When do you use attr_reader/attr_writer/attr_accessor in Rails models?

  • 1
    I guess you mean attr_accessor? – Jakub Hampl May 8 '10 at 5:58
  • ah right. thanks. – Ethan May 8 '10 at 21:53

attr_accessor can be used for values you don't want to store in the database directly and that will only exist for the life of the object (e.g. passwords).

attr_reader can be used as one of several alternatives to doing something like this:

def instance_value
  "my value"

Never, unless you have specific need for it. Automatic database-backed accessors are created for you, so you don't need to worry.

Any attr_accessors you do create will change the relevant @attr on the rails object, but this will be lost when the object is destroyed, unless you stick it back in the database. Sometimes you do want this behavior, but it's unusual in a rails app.

Now in ruby, it's a different story, and you end up using these very frequently. But I'd be surprised if you need them in rails---especially initially.

  • 4
    perfect - thanks. (I'd plus vote you, but I just got on here and I seem to need 15pts first... That mechanic seems unfriendly to new users.) – Ethan May 8 '10 at 21:57
  • 2
    Note: as of Rails 3.x attr_accessible is required (by default) for each model whose attributes you want to allow writing to (e.g. via a form POST). This can be changed in the application.rb for backward compatibility, but was added as a security measure to require you to explicitly whitelist attributes that should be updateable by users. As an added benefit, all of the attributes of a model (db columns) are visible right there in the model, so you don't have to remember what the heck that column was named :-) – Tom Harrison Jr Jun 29 '12 at 15:25

Rails models are just ruby classes that inherit from ActiveRecord::Base. ActiveRecord employs attr_accessors to define getters and setters for the column names that refer to the ruby class's table. It's important to note that this is just for persistence; the models are still just ruby classes.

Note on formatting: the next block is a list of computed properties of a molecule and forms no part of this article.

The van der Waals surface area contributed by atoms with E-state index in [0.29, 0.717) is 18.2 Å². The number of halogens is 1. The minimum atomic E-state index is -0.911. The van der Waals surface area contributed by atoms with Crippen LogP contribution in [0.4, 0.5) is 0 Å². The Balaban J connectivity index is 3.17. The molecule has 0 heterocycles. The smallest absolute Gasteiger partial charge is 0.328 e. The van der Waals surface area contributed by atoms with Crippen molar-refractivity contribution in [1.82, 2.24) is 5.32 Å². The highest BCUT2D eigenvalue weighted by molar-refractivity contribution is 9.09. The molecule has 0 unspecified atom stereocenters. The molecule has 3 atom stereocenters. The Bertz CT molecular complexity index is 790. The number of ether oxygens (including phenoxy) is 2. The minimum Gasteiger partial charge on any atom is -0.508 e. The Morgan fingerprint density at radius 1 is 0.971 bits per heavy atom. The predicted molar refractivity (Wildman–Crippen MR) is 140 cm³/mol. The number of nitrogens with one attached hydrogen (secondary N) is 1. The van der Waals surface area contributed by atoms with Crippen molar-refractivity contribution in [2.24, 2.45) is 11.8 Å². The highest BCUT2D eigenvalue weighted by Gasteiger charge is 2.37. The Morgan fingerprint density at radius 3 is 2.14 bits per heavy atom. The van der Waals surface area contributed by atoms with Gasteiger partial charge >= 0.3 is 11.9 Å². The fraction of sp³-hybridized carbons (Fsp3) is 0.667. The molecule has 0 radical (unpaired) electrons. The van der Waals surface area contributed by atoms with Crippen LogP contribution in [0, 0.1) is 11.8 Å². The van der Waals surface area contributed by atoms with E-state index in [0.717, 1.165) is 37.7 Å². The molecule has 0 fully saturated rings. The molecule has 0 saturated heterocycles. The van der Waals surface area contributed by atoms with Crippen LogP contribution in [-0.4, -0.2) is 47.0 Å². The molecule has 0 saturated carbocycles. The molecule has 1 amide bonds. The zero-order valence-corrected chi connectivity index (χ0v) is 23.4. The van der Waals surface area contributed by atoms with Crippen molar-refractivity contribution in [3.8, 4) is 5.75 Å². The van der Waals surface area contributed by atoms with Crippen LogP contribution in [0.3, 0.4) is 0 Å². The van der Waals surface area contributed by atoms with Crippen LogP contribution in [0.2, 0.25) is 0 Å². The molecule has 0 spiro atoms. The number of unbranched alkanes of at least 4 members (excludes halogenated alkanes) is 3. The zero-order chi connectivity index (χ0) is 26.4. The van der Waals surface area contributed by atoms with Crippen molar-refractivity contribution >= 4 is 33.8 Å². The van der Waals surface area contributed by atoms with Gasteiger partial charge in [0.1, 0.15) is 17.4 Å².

attr_accessor :foo is simply a shortcut for the following:

def foo=(var)
  @foo = var

def foo

attr_reader :foo is simply a shortcut for the following:

def foo

attr_writer :foo is a shortcut for the following:

def foo=(var)
  @foo = var

attr_accessor is a shortcut for the getter and setter while attr_reader is the shortcut for the getter and attr_writer is a shortcut for just the setter.

In rails, ActiveRecord uses these getters and setters in a convenient way to read and write values to the database. BUT, the database is just the persistence layer. You should be free to use attr_accessor and attr_reader as you would any other ruby class to properly compose your business logic. As you need to get and set attributes of your objects outside of what you need to persist to the database, use the attr_s accordingly.

More info:



What is attr_accessor in Ruby?

  • attr_reader :foo generates foo getter method, attr_writer :foo generates foo= setter method, attr_accessor :foo generates both foo and foo= methods. – Fatih Oct 7 '13 at 20:10
  • +1 Fatih. Thanks for the editing. I've edited my response to include your comment – brycemcd Oct 10 '13 at 20:52

If you are using it to validate the acceptance of the terms_of_service, you should really consider using validates :terms_of_service, :acceptance => true. It will create a virtual attribute and is much more concise.



One example is to have a number of options stored in one serialized column. Form builder would complain if you try to have a text field for one of these options. You can use attr_accessor to fake it, and then in the update action save it in the serialized column.

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